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|Title||Induction mortality, ATRA administration, and resource utilization in a nationally representative cohort of children with acute promyelocytic leukemia in the United States from 1999 to 2009.|
|Publication Type||Journal Article|
|Year of Publication||2014|
|Authors||Fisher BT, Singh S, Huang YS, Li Y, Gregory J, Walker D, Seif AE, Kavcic M, Aplenc R|
|Journal||Pediatr Blood Cancer|
|Date Published||2014 Jan|
|Keywords||Adolescent, Antineoplastic Agents, Child, Child, Preschool, Cohort Studies, Databases, Factual, Female, Health Resources, Humans, Induction Chemotherapy, Leukemia, Promyelocytic, Acute, Male, Tretinoin, Young Adult|
BACKGROUND: Limited data exist on induction mortality of pediatric patients with acute promyelocytic leukemia in the United States, usage of all-trans retinoic acid (ATRA) during acute promyelocytic leukemia induction, and the resources needed to deliver induction therapy.
PROCEDURE: Using the Pediatric Health Information System database we established a retrospective cohort of patients treated for newly diagnosed acute promyelocytic leukemia with ATRA between January 1999 and September 2009 in 32 of 43 PHIS contributing free-standing pediatric hospitals in the United States. Standard statistical methods were used to determine in-hospital induction mortality, ATRA administration, and resource utilization during a 60-day observation period.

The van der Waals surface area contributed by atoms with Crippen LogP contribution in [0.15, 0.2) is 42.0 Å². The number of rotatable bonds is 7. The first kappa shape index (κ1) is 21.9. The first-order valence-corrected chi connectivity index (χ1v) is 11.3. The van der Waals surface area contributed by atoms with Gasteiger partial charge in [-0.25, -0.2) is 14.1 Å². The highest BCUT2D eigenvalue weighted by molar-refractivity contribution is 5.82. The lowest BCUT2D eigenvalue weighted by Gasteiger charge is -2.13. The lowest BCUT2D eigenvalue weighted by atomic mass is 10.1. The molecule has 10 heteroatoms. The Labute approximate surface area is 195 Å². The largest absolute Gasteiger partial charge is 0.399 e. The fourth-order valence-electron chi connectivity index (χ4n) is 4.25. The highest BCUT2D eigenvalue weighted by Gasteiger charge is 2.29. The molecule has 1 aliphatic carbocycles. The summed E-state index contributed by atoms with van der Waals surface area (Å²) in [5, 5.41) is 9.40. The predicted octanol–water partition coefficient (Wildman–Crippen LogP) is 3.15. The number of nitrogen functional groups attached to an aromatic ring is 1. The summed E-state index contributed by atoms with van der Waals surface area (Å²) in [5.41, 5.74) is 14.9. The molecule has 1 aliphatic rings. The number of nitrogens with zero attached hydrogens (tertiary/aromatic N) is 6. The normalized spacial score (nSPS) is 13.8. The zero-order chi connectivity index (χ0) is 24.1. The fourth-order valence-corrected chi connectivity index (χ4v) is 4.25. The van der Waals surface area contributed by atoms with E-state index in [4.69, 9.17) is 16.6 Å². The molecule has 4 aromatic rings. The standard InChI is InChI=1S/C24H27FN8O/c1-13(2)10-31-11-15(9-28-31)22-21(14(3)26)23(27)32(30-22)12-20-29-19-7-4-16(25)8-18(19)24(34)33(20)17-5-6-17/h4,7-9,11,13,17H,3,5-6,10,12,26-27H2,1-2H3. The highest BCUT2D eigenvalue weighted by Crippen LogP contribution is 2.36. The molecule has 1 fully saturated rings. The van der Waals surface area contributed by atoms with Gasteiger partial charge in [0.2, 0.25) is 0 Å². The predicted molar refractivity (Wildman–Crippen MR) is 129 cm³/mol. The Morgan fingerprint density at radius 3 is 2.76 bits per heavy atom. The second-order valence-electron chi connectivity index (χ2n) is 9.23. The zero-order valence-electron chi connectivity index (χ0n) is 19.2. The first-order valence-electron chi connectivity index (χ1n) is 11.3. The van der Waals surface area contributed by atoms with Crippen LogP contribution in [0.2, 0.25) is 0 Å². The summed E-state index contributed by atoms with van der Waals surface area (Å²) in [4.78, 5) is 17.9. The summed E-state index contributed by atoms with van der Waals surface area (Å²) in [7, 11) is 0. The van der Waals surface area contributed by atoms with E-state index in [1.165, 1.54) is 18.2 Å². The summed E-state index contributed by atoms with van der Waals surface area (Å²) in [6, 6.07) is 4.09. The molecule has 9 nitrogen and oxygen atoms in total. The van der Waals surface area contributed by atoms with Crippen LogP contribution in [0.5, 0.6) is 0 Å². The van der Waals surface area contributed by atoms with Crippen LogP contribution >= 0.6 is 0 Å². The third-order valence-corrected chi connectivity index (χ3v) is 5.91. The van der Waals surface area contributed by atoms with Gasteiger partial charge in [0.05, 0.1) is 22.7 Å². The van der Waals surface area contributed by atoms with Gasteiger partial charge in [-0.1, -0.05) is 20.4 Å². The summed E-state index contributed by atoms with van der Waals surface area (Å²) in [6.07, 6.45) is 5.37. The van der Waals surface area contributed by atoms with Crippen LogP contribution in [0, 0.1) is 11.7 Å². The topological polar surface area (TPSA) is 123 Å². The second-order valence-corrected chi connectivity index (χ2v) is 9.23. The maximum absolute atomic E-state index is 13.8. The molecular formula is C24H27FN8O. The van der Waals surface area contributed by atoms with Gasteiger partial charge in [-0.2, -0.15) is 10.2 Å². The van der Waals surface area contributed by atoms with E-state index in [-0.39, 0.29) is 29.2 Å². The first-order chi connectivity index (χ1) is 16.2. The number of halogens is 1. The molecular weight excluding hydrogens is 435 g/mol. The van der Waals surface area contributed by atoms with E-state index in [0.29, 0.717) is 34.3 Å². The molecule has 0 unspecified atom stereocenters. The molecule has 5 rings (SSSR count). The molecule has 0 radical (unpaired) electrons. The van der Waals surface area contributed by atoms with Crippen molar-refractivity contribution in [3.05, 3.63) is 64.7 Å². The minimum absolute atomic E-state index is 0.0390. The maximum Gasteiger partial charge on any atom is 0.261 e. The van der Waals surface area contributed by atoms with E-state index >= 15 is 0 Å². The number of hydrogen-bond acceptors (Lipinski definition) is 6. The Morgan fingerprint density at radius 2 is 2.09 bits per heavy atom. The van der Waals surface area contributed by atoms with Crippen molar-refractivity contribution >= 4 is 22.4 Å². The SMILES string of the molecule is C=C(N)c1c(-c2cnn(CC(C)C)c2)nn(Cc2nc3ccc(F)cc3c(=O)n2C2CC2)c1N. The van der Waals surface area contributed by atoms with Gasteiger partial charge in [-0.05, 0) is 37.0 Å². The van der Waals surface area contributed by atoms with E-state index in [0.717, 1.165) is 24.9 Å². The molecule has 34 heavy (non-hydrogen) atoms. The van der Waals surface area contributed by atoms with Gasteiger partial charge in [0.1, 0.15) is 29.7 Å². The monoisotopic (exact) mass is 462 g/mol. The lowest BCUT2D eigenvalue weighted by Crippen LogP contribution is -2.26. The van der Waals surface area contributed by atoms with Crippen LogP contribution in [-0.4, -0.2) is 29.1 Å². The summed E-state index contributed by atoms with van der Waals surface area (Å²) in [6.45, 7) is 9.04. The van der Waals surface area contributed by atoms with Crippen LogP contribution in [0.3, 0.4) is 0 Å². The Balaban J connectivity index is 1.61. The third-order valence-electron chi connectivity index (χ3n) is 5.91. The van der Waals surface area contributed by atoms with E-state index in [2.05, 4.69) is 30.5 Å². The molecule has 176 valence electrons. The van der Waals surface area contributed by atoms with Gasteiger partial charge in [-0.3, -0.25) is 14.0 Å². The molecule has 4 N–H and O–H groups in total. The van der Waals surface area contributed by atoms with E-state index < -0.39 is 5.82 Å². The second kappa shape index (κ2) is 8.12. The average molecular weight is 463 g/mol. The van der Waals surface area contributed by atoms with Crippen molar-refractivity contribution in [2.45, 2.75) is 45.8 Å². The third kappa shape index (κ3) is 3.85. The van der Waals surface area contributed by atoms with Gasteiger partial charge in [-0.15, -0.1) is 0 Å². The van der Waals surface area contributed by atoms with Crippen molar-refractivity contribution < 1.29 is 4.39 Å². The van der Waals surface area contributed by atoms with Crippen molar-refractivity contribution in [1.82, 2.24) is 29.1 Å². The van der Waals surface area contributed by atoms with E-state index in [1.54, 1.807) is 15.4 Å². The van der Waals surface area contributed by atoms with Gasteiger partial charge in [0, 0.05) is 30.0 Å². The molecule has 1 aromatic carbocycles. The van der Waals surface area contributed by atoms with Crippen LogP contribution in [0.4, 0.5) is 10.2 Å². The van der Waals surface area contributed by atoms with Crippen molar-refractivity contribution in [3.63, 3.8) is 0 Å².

RESULTS: A total of 163 children were identified who met eligibility criteria for cohort inclusion; 52% were female and 76% were white with an average age of 12.7 years. A total of 12 patients (7.4%) died, with 7 (58.3%) dying within the first 7 days of first admission. The mean time to first ATRA exposure increased with decreasing age (P = 0.0016). Resource utilization for management of retinoic acid syndrome was higher than anticipated based on prior studies and differed significantly from patients with non-M3 acute myeloid leukemia.
CONCLUSIONS: The induction mortality for pediatric acute promyelocytic leukemia remains substantial with wide variation in ATRA administration and high rates of resource utilization.
|Alternate Journal||Pediatr Blood Cancer|
|PubMed Central ID||PMC3927454|
|Grant List||P30 CA016520 / CA / NCI NIH HHS / United States |
R01 CA133881 / CA / NCI NIH HHS / United States
R01CA165277 / CA / NCI NIH HHS / United States